How to start out as a wildlife journalist

We receive many queries about how to get established as a freelance journalist specialising in wildlife or environmental issues.

Why not start by contacting your local careers service or the National Union of Journalists for more specific advice?

The following are only rough guidelines:

• A science degree could be an advantage.

• Get some work experience on BBC Wildlife or a relevant publication to gain understanding of how publishing works and to decide whether it is the career for you. Or get involved in the exciting BBC Wildlife Magazine Local Patch Reporters project. Visit our Forum to find out more

• Be prepared to do anything to get a foot in the door. Competition for jobs in all wildlife- and environment-related fields is fierce. Enthusiasm and determination to succeed in your chosen field are essential attributes.

• Read as much as you can so that you learn to distinguish good journalism from bad.

• Build up your portfolio by writing for charity magazines and local publications (even for free), such as the Wildlife Trusts, local charities or websites.

• Read lots of magazines, work out what audience they are trying to reach and what their aims are, decide what sort of stories they might be interested in (or ask them), then identify stories that will fit the magazine, contact the relevant team member and pitch the story in a brief but persuasive manner.

• Finally, nine times out of ten you will not receive a response. Don’t be put off, keep trying.

Consider enrolling on a journalism or science communication course. There are lots of courses around, ranging from multimedia journalism to creative writing, including:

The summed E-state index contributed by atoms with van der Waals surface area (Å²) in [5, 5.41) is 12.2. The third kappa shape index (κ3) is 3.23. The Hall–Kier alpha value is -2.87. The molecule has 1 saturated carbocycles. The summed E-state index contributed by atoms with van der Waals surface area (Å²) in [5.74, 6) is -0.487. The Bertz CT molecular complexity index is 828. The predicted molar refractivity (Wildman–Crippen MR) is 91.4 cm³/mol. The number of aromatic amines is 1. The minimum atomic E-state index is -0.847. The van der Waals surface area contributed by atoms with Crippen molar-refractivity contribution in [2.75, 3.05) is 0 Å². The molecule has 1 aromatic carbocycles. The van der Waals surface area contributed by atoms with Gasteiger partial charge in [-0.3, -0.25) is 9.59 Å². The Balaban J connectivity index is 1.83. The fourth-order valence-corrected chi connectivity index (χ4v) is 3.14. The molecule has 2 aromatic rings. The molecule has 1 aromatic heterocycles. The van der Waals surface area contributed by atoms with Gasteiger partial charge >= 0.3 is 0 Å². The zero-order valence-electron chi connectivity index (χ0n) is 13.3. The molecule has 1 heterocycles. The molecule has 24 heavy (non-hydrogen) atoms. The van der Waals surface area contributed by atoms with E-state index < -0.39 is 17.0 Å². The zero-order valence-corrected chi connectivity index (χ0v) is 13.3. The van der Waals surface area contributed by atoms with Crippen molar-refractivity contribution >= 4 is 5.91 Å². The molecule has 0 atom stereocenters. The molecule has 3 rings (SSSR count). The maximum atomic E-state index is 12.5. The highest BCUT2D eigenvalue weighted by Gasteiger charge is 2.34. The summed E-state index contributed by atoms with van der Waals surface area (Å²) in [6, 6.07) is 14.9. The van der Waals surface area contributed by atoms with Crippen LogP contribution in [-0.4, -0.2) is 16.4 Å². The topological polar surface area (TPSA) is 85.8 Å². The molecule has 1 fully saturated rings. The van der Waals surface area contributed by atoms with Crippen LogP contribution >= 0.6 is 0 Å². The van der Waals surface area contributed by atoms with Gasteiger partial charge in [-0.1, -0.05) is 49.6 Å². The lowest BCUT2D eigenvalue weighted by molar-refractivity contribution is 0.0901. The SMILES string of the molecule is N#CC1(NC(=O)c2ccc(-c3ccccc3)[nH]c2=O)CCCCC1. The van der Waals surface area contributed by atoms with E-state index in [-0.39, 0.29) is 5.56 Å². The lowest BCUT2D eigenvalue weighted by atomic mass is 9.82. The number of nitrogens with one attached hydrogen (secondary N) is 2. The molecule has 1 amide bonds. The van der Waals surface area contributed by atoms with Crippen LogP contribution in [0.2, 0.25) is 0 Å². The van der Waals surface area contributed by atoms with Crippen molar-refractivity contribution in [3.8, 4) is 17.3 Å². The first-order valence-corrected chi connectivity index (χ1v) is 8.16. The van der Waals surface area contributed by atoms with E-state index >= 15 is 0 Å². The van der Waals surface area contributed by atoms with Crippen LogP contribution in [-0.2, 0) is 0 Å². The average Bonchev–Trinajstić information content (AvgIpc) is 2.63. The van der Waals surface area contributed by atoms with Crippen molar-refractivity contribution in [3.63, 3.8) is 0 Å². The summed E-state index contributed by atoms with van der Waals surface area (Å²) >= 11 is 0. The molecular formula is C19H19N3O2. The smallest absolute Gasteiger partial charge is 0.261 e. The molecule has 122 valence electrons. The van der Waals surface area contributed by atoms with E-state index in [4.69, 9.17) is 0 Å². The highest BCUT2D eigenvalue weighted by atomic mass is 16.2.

1 City University, London, offers a postgraduate diploma in Magazine Journalism designed to prepare students for a first job in magazine journalism.

2 The Department of Journalism at the University of Central Lancashire (Preston) offers a broad range of undergraduate and postgraduate courses, including broadcast and newspaper journalism.

3 Cardiff School of Journalism, Media and Cultural Studies offers a range of undergraduate and postgraduate courses. 

4 Falmouth College of Arts offers a BA Hons in Journalism, specialising in radio journalism.

5 Imperial College London offers postgraduate courses in Science Communication, Science Media Production and Scientific, Technical and Medical Translation with Translation Technology.

6 University of Bath runs a Masters course in Science, Culture and Communication and Diploma in Science Culture and Communication.

7 The PTC offers a Professional Certificate in Journalism aimed at new journalists working on periodicals and electronic titles.

8 London School of Journalism offer many journalism courses including home study, Postgraduate and NUJ recognised.

9 National Union of Journalism offers many training courses for all stages of your career. Some is free and online.

10 Professional Publishers Association (PPA) and ContentETC have united to launch two new journalism certificates, featuring e-learning, online tutors and expert assessment. 

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